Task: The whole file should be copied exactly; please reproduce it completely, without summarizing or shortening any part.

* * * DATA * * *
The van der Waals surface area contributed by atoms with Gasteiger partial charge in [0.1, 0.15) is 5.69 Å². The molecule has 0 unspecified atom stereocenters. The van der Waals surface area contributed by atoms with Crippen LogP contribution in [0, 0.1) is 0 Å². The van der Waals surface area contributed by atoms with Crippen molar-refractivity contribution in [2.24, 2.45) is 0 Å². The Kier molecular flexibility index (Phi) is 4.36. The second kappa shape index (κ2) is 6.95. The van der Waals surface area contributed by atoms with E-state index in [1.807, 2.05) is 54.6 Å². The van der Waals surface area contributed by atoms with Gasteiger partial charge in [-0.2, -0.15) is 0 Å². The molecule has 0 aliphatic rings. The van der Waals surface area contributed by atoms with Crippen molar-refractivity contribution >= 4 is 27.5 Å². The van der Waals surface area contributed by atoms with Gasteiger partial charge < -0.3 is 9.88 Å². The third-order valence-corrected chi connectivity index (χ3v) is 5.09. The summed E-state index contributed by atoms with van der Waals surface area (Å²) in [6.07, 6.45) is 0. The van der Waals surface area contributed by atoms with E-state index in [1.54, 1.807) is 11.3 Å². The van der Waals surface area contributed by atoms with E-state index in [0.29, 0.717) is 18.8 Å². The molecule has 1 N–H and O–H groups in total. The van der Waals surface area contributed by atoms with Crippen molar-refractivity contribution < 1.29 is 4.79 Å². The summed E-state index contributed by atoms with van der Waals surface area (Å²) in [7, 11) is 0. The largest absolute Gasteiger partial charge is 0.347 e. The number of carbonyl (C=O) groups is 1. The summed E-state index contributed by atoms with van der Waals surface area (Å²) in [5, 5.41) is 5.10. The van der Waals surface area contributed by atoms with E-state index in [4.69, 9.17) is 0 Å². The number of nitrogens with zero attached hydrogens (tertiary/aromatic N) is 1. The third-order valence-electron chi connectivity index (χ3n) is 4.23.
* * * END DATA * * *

The van der Waals surface area contributed by atoms with Gasteiger partial charge in [0.1, 0.15) is 5.69 Å². The molecule has 0 unspecified atom stereocenters. The van der Waals surface area contributed by atoms with Crippen LogP contribution in [0, 0.1) is 0 Å². The van der Waals surface area contributed by atoms with Crippen molar-refractivity contribution in [2.24, 2.45) is 0 Å². The Kier molecular flexibility index (Phi) is 4.36. The second kappa shape index (κ2) is 6.95. The van der Waals surface area contributed by atoms with E-state index in [1.807, 2.05) is 54.6 Å². The van der Waals surface area contributed by atoms with Gasteiger partial charge in [-0.2, -0.15) is 0 Å². The molecule has 0 aliphatic rings. The van der Waals surface area contributed by atoms with Crippen molar-refractivity contribution >= 4 is 27.5 Å². The van der Waals surface area contributed by atoms with Gasteiger partial charge < -0.3 is 9.88 Å². The third-order valence-corrected chi connectivity index (χ3v) is 5.09. The summed E-state index contributed by atoms with van der Waals surface area (Å²) in [6.07, 6.45) is 0. The van der Waals surface area contributed by atoms with E-state index in [1.54, 1.807) is 11.3 Å². The van der Waals surface area contributed by atoms with E-state index in [0.29, 0.717) is 18.8 Å². The molecule has 1 N–H and O–H groups in total. The van der Waals surface area contributed by atoms with Crippen molar-refractivity contribution < 1.29 is 4.79 Å². The summed E-state index contributed by atoms with van der Waals surface area (Å²) in [7, 11) is 0. The largest absolute Gasteiger partial charge is 0.347 e. The number of carbonyl (C=O) groups is 1. The summed E-state index contributed by atoms with van der Waals surface area (Å²) in [5, 5.41) is 5.10. The van der Waals surface area contributed by atoms with E-state index in [4.69, 9.17) is 0 Å². The number of nitrogens with zero attached hydrogens (tertiary/aromatic N) is 1. The third-order valence-electron chi connectivity index (χ3n) is 4.23.